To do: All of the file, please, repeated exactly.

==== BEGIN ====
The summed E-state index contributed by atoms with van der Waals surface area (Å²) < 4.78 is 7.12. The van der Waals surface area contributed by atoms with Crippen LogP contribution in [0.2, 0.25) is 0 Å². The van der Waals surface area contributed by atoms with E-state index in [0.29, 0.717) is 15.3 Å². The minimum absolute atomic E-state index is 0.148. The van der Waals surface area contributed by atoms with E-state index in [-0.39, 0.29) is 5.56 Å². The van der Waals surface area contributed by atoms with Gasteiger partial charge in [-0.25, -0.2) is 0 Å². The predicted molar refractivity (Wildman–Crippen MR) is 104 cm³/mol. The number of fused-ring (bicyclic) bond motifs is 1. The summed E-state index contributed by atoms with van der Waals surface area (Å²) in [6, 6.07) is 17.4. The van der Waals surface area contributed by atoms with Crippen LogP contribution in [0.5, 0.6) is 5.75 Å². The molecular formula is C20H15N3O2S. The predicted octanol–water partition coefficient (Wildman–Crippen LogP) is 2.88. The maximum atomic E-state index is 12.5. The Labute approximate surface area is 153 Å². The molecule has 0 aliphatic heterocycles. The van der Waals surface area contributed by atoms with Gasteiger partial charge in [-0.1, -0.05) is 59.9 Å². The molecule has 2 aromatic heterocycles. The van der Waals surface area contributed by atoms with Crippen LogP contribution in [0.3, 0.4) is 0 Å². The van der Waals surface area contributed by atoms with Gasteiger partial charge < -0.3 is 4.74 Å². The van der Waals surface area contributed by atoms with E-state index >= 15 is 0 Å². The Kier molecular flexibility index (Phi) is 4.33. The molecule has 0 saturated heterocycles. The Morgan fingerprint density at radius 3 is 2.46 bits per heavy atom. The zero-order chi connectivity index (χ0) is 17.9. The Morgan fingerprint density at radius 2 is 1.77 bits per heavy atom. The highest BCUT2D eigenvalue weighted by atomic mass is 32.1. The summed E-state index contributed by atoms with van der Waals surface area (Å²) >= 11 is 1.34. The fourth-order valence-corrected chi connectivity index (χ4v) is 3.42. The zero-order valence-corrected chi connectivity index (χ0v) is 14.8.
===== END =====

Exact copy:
The summed E-state index contributed by atoms with van der Waals surface area (Å²) < 4.78 is 7.12. The van der Waals surface area contributed by atoms with Crippen LogP contribution in [0.2, 0.25) is 0 Å². The van der Waals surface area contributed by atoms with E-state index in [0.29, 0.717) is 15.3 Å². The minimum absolute atomic E-state index is 0.148. The van der Waals surface area contributed by atoms with E-state index in [-0.39, 0.29) is 5.56 Å². The van der Waals surface area contributed by atoms with Gasteiger partial charge in [-0.25, -0.2) is 0 Å². The predicted molar refractivity (Wildman–Crippen MR) is 104 cm³/mol. The number of fused-ring (bicyclic) bond motifs is 1. The summed E-state index contributed by atoms with van der Waals surface area (Å²) in [6, 6.07) is 17.4. The van der Waals surface area contributed by atoms with Crippen LogP contribution in [0.5, 0.6) is 5.75 Å². The molecular formula is C20H15N3O2S. The predicted octanol–water partition coefficient (Wildman–Crippen LogP) is 2.88. The maximum atomic E-state index is 12.5. The Labute approximate surface area is 153 Å². The molecule has 0 aliphatic heterocycles. The van der Waals surface area contributed by atoms with Gasteiger partial charge in [-0.1, -0.05) is 59.9 Å². The molecule has 2 aromatic heterocycles. The van der Waals surface area contributed by atoms with Crippen LogP contribution in [0.3, 0.4) is 0 Å². The van der Waals surface area contributed by atoms with Gasteiger partial charge < -0.3 is 4.74 Å². The van der Waals surface area contributed by atoms with E-state index >= 15 is 0 Å². The Kier molecular flexibility index (Phi) is 4.33. The molecule has 0 saturated heterocycles. The Morgan fingerprint density at radius 3 is 2.46 bits per heavy atom. The zero-order chi connectivity index (χ0) is 17.9. The Morgan fingerprint density at radius 2 is 1.77 bits per heavy atom. The highest BCUT2D eigenvalue weighted by atomic mass is 32.1. The summed E-state index contributed by atoms with van der Waals surface area (Å²) >= 11 is 1.34. The fourth-order valence-corrected chi connectivity index (χ4v) is 3.42. The zero-order valence-corrected chi connectivity index (χ0v) is 14.8.